I've been thinking about this issue the last few days and today I heard a story that backed up my feelings. I reckon that religious homeschoolers here have been shooting themselves in the collective foot, and pretty much messing it up for everyone else, by arguing for their right to homeschool along the lines of freedom of religion.
This is an argument that has worked incredibly well in the USA, but it doesn't cut it in Germany. Although freedom of religion is theoretically recognised here, for a number of reasons it is pretty much ignored in the educational sector. One reason is that the government is terrified of hordes of (Christian and Muslim) fundamentalists taking their children out of the school and creating parallel societies where the children's constitutional rights are ignored. Really, German educationalists must be need their heads read if they think that their school system doesn't give rise to parallel societies. Anyone who has read about the rise of Neo-Nazism in the schools, or the immigrant gangs of various nationalities that make life difficult in inner-city schools, should know better.
When a family, like the one in Hamburg, says that their daughters are going to be nothing other than wives and mothers, the average German shudders because they are losing the opportunity to achieve their full potential. Well as a university graduate who has spent the last twelve and a half years bearing, breastfeeding and bonding (my mother-in-law used to call my LLL friends the B-ladies) with my four children, I can think of a lot worse things than just being a wife and mother. But then I'm not your average German - well I'm not even German for a start.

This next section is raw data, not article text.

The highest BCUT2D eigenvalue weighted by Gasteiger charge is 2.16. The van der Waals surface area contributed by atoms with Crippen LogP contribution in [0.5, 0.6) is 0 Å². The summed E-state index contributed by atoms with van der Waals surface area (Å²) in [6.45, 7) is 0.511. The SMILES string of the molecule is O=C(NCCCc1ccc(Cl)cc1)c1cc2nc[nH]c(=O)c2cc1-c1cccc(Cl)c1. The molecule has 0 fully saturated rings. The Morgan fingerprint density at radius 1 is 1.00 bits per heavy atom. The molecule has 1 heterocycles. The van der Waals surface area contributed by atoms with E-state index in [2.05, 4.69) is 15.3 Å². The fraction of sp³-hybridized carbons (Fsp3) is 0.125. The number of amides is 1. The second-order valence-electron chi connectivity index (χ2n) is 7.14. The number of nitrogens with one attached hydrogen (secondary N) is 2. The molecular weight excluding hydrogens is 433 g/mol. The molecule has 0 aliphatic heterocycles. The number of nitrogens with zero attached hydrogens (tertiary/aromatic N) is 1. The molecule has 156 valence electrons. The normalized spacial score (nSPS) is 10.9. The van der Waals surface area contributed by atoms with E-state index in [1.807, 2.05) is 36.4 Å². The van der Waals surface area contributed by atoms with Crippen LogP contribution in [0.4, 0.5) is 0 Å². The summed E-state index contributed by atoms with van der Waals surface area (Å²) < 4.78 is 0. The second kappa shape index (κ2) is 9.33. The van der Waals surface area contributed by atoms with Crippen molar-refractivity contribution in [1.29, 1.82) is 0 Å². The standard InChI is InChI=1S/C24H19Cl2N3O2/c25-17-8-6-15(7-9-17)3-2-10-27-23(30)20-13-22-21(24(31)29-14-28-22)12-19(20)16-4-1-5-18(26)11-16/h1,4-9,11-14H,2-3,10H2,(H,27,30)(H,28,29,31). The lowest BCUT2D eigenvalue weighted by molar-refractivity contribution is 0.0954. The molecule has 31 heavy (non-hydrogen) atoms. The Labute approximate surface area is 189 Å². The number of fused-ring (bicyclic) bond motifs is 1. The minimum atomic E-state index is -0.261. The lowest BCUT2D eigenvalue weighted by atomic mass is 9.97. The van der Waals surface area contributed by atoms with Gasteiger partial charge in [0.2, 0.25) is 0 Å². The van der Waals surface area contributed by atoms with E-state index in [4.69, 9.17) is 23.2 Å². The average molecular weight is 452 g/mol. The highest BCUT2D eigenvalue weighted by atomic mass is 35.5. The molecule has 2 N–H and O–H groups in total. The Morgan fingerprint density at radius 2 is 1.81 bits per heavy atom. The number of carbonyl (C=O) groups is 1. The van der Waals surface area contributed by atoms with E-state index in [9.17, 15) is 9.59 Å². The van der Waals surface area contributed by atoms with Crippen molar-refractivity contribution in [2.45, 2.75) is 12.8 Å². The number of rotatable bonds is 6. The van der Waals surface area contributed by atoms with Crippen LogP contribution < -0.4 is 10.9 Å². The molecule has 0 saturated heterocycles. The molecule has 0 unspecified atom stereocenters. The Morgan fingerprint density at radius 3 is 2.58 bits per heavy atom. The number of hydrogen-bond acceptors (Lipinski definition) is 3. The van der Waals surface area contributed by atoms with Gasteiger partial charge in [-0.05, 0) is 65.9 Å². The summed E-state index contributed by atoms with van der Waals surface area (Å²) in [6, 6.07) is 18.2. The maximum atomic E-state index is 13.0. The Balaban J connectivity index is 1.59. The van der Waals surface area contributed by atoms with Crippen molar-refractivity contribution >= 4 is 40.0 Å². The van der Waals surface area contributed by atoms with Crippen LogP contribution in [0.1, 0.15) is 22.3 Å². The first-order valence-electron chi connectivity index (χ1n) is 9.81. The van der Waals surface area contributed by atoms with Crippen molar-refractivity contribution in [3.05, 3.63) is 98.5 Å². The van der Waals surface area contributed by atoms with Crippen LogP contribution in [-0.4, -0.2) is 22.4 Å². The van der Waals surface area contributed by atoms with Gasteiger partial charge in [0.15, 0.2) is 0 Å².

I heard about a case recently in our state where the judge declared that until the European court of Human Rights heard one of the German homeschooling cases pending there, he was suspending the proceedings against the family in question. Although this is a religious homeschooling family, they decided to play down the role of their strong Christian beliefs in their decision to homeschool. During the case, the judge apparently commented that if religion had been an issue here, he would not have been so inclined to find for the family.
There are many other good reasons to homeschool and religious homeschoolers who start out with their beliefs as their driving motivation soon find this out. If they have any sense, they will do as the family above did and play up the other reasons their chilren are home-educated instead of making it all about their religious beliefs.